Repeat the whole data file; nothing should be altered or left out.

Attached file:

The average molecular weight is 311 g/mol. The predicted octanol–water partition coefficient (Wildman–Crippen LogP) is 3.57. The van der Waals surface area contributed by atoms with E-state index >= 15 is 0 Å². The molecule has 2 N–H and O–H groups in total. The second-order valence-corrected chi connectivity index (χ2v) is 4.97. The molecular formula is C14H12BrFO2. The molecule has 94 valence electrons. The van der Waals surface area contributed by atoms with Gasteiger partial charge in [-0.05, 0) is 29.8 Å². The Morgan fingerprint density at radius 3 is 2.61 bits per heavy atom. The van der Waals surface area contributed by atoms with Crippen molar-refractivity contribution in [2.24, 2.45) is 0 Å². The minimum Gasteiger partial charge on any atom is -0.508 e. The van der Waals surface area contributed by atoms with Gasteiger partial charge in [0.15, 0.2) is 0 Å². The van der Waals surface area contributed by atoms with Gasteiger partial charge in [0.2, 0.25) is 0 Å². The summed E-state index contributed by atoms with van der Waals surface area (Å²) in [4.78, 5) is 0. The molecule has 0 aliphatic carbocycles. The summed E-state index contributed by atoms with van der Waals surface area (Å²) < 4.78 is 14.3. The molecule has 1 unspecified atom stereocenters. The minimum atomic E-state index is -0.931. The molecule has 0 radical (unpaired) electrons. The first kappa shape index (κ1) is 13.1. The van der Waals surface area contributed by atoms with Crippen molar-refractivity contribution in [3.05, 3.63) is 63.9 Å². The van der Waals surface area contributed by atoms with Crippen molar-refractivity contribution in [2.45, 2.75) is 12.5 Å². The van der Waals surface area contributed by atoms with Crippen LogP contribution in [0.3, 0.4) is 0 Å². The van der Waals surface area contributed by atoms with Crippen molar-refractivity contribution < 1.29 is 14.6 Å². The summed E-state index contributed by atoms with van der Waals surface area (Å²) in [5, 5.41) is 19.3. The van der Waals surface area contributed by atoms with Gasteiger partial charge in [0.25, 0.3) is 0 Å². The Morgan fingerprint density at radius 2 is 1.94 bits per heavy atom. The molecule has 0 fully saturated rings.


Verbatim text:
The average molecular weight is 311 g/mol. The predicted octanol–water partition coefficient (Wildman–Crippen LogP) is 3.57. The van der Waals surface area contributed by atoms with E-state index >= 15 is 0 Å². The molecule has 2 N–H and O–H groups in total. The second-order valence-corrected chi connectivity index (χ2v) is 4.97. The molecular formula is C14H12BrFO2. The molecule has 94 valence electrons. The van der Waals surface area contributed by atoms with Gasteiger partial charge in [-0.05, 0) is 29.8 Å². The Morgan fingerprint density at radius 3 is 2.61 bits per heavy atom. The van der Waals surface area contributed by atoms with Crippen molar-refractivity contribution in [2.24, 2.45) is 0 Å². The minimum Gasteiger partial charge on any atom is -0.508 e. The van der Waals surface area contributed by atoms with Gasteiger partial charge in [0.15, 0.2) is 0 Å². The van der Waals surface area contributed by atoms with Gasteiger partial charge in [0.2, 0.25) is 0 Å². The summed E-state index contributed by atoms with van der Waals surface area (Å²) in [4.78, 5) is 0. The molecule has 0 aliphatic carbocycles. The summed E-state index contributed by atoms with van der Waals surface area (Å²) < 4.78 is 14.3. The molecule has 1 unspecified atom stereocenters. The minimum atomic E-state index is -0.931. The molecule has 0 radical (unpaired) electrons. The first kappa shape index (κ1) is 13.1. The van der Waals surface area contributed by atoms with Crippen molar-refractivity contribution in [3.05, 3.63) is 63.9 Å². The van der Waals surface area contributed by atoms with Crippen molar-refractivity contribution in [2.45, 2.75) is 12.5 Å². The van der Waals surface area contributed by atoms with Crippen LogP contribution in [0.3, 0.4) is 0 Å². The van der Waals surface area contributed by atoms with Crippen molar-refractivity contribution < 1.29 is 14.6 Å². The summed E-state index contributed by atoms with van der Waals surface area (Å²) in [5, 5.41) is 19.3. The van der Waals surface area contributed by atoms with Gasteiger partial charge in [0.25, 0.3) is 0 Å². The Morgan fingerprint density at radius 2 is 1.94 bits per heavy atom. The molecule has 0 fully saturated rings.